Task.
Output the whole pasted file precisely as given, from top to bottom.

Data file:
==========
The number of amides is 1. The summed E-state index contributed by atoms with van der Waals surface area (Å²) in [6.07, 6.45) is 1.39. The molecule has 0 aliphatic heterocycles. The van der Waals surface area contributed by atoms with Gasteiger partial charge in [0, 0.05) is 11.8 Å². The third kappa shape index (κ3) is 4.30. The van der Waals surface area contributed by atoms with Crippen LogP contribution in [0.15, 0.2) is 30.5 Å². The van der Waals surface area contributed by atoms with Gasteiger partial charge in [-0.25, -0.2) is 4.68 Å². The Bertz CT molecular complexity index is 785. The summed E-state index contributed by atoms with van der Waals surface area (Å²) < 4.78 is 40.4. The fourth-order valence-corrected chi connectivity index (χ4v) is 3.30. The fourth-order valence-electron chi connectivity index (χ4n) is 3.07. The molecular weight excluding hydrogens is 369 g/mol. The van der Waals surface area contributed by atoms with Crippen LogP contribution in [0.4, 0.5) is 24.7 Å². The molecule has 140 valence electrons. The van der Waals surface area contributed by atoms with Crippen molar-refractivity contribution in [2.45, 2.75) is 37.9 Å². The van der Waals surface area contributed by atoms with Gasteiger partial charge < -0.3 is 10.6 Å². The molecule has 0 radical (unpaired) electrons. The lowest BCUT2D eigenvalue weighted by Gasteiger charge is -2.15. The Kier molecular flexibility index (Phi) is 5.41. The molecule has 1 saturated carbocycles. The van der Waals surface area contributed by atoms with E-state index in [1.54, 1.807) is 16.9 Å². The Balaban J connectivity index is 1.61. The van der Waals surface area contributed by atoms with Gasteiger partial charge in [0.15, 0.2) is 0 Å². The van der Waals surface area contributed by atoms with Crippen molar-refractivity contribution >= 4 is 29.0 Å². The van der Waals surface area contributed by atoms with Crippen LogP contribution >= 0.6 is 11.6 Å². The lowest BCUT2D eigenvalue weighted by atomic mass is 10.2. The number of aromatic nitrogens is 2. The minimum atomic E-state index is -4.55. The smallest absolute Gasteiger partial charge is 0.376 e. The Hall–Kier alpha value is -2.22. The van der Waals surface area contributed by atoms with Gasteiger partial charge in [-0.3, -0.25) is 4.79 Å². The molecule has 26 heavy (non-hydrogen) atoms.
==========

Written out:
The number of amides is 1. The summed E-state index contributed by atoms with van der Waals surface area (Å²) in [6.07, 6.45) is 1.39. The molecule has 0 aliphatic heterocycles. The van der Waals surface area contributed by atoms with Gasteiger partial charge in [0, 0.05) is 11.8 Å². The third kappa shape index (κ3) is 4.30. The van der Waals surface area contributed by atoms with Crippen LogP contribution in [0.15, 0.2) is 30.5 Å². The van der Waals surface area contributed by atoms with Gasteiger partial charge in [-0.25, -0.2) is 4.68 Å². The Bertz CT molecular complexity index is 785. The summed E-state index contributed by atoms with van der Waals surface area (Å²) < 4.78 is 40.4. The fourth-order valence-corrected chi connectivity index (χ4v) is 3.30. The fourth-order valence-electron chi connectivity index (χ4n) is 3.07. The molecular weight excluding hydrogens is 369 g/mol. The van der Waals surface area contributed by atoms with Crippen LogP contribution in [0.4, 0.5) is 24.7 Å². The molecule has 140 valence electrons. The van der Waals surface area contributed by atoms with Crippen molar-refractivity contribution in [2.45, 2.75) is 37.9 Å². The van der Waals surface area contributed by atoms with Gasteiger partial charge < -0.3 is 10.6 Å². The molecule has 0 radical (unpaired) electrons. The lowest BCUT2D eigenvalue weighted by Gasteiger charge is -2.15. The Kier molecular flexibility index (Phi) is 5.41. The molecule has 1 saturated carbocycles. The van der Waals surface area contributed by atoms with E-state index in [1.54, 1.807) is 16.9 Å². The Balaban J connectivity index is 1.61. The van der Waals surface area contributed by atoms with Gasteiger partial charge in [0.15, 0.2) is 0 Å². The van der Waals surface area contributed by atoms with Crippen molar-refractivity contribution >= 4 is 29.0 Å². The van der Waals surface area contributed by atoms with Crippen LogP contribution >= 0.6 is 11.6 Å². The lowest BCUT2D eigenvalue weighted by atomic mass is 10.2. The number of aromatic nitrogens is 2. The minimum atomic E-state index is -4.55. The smallest absolute Gasteiger partial charge is 0.376 e. The Hall–Kier alpha value is -2.22. The van der Waals surface area contributed by atoms with Gasteiger partial charge in [-0.3, -0.25) is 4.79 Å². The molecule has 26 heavy (non-hydrogen) atoms.